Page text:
Nearly four weeks into the United Auto Workers’ strike against General Motors, employees are starting to feel the pinch of going without their regular paychecks.
They’re scaling back at the grocery, giving up on eating at restaurants and some are taking on part-time jobs while trying to get by on weekly strike pay of $250.
“In a couple of more weeks, I think everybody’s going to be calling the bank or their creditors, going, ‘Hey, probably going to be late or delinquent,'” said Mike Armentrout, who works at GM’s transmission plant in Toledo.
While pressure is intensifying to reach a deal, the losses for both sides are mounting and spilling over into the auto supply chain.
Striking full-time workers are losing roughly $1,000 each week, and that’s not counting the overtime many of them make.
Dolphin Green, a temporary worker at an engine and transmission plant in the Detroit suburb of Romulus, Michigan, took a job washing dishes at a restaurant to help make ends meet.
“I’m willing to sacrifice as long as possible,” he said.
He’s only been with GM for four months, making just under $16 per hour, but has hopes of going full-time so he can support a family.
Use of temporary workers has been a major issue in the contract negotiations, along with building vehicles in other countries, a point that surfaced on Tuesday.
Green has cut spending and has a girlfriend with a good job. But he’s worried about a child support payment coming up at the end of the month and has talked to his case worker about temporarily reducing the payments.
Dennis Earl, president of UAW Local 14 in Toledo, said the union is doing what it can to help workers by advising them how to deal with bills that are piling up.
The union hall’s kitchen is serving meals around the clock and donations of food and household items are pouring in from other labor groups in the area. “Nobody’s going to go hungry,” he said.
“As this goes on and becomes more difficult, there’s going to be some agitation, but for the most part these people are in it for the long haul,” he said.
A Wall Street analyst estimates that GM has lost over $1.6 billion since the work stoppage began, and is now losing about $82 million per day.
GM dealers across the country report still-healthy inventory on their lots, but they’re running short of parts to fix their customers’ vehicles.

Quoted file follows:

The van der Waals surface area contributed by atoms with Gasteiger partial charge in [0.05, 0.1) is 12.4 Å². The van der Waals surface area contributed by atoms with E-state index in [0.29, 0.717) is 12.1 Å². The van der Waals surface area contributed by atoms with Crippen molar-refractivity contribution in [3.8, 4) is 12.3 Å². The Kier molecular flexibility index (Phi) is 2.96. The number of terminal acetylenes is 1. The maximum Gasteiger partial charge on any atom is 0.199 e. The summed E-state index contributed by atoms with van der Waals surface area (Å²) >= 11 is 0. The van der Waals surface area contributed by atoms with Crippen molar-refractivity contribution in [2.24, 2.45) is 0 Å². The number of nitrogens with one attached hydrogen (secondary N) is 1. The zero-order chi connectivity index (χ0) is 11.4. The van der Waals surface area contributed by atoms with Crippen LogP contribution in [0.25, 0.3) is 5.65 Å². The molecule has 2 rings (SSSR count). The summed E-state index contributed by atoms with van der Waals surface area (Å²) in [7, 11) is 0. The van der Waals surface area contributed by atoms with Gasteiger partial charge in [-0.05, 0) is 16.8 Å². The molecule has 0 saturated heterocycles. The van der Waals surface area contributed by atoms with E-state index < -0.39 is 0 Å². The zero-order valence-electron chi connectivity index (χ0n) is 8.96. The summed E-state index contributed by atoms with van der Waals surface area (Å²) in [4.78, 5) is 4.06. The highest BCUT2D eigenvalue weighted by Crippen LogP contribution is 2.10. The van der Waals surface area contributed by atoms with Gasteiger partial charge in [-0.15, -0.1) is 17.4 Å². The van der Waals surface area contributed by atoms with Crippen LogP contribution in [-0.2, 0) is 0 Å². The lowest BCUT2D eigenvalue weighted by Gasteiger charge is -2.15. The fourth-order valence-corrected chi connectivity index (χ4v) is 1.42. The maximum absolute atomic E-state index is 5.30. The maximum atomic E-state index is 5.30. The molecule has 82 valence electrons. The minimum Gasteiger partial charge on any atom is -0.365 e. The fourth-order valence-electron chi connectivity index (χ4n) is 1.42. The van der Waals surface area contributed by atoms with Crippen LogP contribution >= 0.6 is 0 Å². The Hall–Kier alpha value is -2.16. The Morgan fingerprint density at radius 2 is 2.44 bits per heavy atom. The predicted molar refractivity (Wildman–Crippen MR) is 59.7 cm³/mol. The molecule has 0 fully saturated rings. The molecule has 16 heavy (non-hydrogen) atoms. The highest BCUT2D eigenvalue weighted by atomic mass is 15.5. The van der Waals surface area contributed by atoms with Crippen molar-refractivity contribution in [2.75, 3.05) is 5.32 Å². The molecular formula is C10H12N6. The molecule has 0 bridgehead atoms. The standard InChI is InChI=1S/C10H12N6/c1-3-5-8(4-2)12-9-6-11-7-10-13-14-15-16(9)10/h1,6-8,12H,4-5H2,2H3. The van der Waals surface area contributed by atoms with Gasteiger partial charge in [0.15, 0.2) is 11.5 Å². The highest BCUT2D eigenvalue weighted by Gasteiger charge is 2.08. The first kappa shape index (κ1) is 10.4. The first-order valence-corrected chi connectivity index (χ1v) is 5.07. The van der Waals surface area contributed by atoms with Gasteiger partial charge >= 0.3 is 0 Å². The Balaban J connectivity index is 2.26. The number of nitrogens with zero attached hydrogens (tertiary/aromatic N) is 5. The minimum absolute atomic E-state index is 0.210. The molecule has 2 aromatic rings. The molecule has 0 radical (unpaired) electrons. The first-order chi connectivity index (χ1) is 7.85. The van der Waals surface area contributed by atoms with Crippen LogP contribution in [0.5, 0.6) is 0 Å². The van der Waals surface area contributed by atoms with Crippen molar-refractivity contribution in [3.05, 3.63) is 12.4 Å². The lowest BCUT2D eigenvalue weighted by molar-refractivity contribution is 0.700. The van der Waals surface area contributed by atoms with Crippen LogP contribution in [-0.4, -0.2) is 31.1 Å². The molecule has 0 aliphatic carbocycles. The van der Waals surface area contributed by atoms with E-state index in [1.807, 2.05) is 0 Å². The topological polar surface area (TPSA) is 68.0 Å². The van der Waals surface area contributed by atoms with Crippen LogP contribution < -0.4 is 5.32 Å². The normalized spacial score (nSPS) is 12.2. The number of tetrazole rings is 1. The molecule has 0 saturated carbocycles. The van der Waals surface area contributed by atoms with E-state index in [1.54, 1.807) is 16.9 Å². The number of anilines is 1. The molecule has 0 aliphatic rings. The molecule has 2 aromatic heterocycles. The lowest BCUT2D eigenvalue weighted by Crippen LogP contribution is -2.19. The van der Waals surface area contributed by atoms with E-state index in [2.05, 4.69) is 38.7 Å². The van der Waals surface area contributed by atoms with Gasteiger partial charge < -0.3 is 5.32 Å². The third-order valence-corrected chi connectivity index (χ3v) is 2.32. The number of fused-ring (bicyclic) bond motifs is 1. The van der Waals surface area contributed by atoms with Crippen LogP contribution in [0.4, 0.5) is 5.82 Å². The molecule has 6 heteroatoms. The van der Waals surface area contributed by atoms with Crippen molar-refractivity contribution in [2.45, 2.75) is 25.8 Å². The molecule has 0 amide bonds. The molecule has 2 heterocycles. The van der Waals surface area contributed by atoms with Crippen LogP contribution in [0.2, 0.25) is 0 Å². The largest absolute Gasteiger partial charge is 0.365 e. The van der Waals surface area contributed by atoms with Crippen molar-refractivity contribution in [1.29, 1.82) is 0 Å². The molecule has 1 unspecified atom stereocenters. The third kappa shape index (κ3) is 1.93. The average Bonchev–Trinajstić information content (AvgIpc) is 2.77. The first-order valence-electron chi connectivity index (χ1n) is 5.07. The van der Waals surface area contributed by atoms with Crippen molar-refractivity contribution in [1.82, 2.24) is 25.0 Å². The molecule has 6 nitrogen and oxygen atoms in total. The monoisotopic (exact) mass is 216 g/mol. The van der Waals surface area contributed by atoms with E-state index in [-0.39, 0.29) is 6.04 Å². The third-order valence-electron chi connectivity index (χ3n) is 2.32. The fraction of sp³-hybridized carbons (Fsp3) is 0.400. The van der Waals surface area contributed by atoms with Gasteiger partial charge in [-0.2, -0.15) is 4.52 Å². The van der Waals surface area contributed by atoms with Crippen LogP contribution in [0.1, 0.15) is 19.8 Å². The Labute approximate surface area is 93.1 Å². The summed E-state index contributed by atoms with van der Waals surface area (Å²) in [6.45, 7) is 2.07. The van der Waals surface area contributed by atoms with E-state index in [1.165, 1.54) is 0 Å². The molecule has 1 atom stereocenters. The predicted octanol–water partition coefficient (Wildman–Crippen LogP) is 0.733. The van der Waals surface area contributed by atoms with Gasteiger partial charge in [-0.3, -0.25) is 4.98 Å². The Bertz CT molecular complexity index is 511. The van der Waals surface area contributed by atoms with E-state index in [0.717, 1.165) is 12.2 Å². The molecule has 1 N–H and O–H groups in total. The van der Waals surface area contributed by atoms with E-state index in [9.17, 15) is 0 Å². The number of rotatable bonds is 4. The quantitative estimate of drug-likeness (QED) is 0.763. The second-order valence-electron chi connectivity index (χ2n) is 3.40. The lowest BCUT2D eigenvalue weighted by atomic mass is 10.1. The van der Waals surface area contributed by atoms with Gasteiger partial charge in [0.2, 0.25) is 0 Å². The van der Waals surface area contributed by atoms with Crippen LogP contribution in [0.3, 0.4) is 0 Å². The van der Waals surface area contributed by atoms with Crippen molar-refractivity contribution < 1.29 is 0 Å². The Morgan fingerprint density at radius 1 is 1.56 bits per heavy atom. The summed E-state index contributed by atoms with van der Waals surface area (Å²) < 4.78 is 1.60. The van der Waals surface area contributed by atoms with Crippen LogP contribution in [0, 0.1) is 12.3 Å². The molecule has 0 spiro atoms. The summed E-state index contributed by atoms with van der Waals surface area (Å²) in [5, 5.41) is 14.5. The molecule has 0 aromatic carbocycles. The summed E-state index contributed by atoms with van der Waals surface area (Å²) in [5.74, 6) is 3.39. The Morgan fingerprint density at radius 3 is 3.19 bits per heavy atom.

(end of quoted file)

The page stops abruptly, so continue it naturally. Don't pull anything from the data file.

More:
The strike immediately shut down about 30 GM factories across the U.S., essentially ending the company’s production. Factories in Canada and Mexico remained open for a while, but one assembly plant in Canada and another in Mexico have been forced to shut down due to parts shortages. Analysts expect the closures to spread to the six plants that remain open.
Bargaining went into the night Wednesday and resumed Thursday morning as the strike entered its 25th day.
A person briefed on the talks said the union hasn’t responded to an improved offer the company made on Monday. The person didn’t want to be identified because the talks are confidential. The union pointed to a letter from its top bargainer to members saying that GM isn’t committed to bringing production to the U.S. from other countries.
Many workers stocked away emergency cash after being warned for months by union leaders about the possibility of a strike, but they said GM’s temporary workers who make much less couldn’t do that.
“We all knew this was coming for a long time, I’m set up. A lot of guys aren’t in that same spot,” said Tim Leiby, an eight-year employee in Toledo. “I’ve got all my bills paid, but I know some people who don’t.”
Still, he’s cutting back on eating out, going to the movies and spending money on hobbies because “we don’t know how long this will last.”
He also said he has a cousin who won’t talk to him now because the strike has shut down the welding shop where she works.
“It’s affecting everybody, it’s affecting families. Even families that don’t work here,” he said.
The Anderson Economic Group, a consulting firm in East Lansing, Michigan, estimates that 75,000 workers at auto parts supply companies have been laid off or had their wages reduced because of the strike.
That doesn’t include waitresses, convenience store clerks and others who are seeing their hours cut because striking workers aren’t out spending money.
Truck driver Glen Hodge, who hauls scrap metal from a stamping plant in Spring Hill, Tennessee, has been off the job the past three weeks.
Since then, he’s filed for unemployment, dropped his cable TV package, stopped going out to eat with his wife and even cut back on dog treats. It upsets him a bit when he sees gift cards and donations pouring in for the striking workers.
“What about the rest of us?” he said on Wednesday. “There’s a bunch of us sitting around getting nothing.”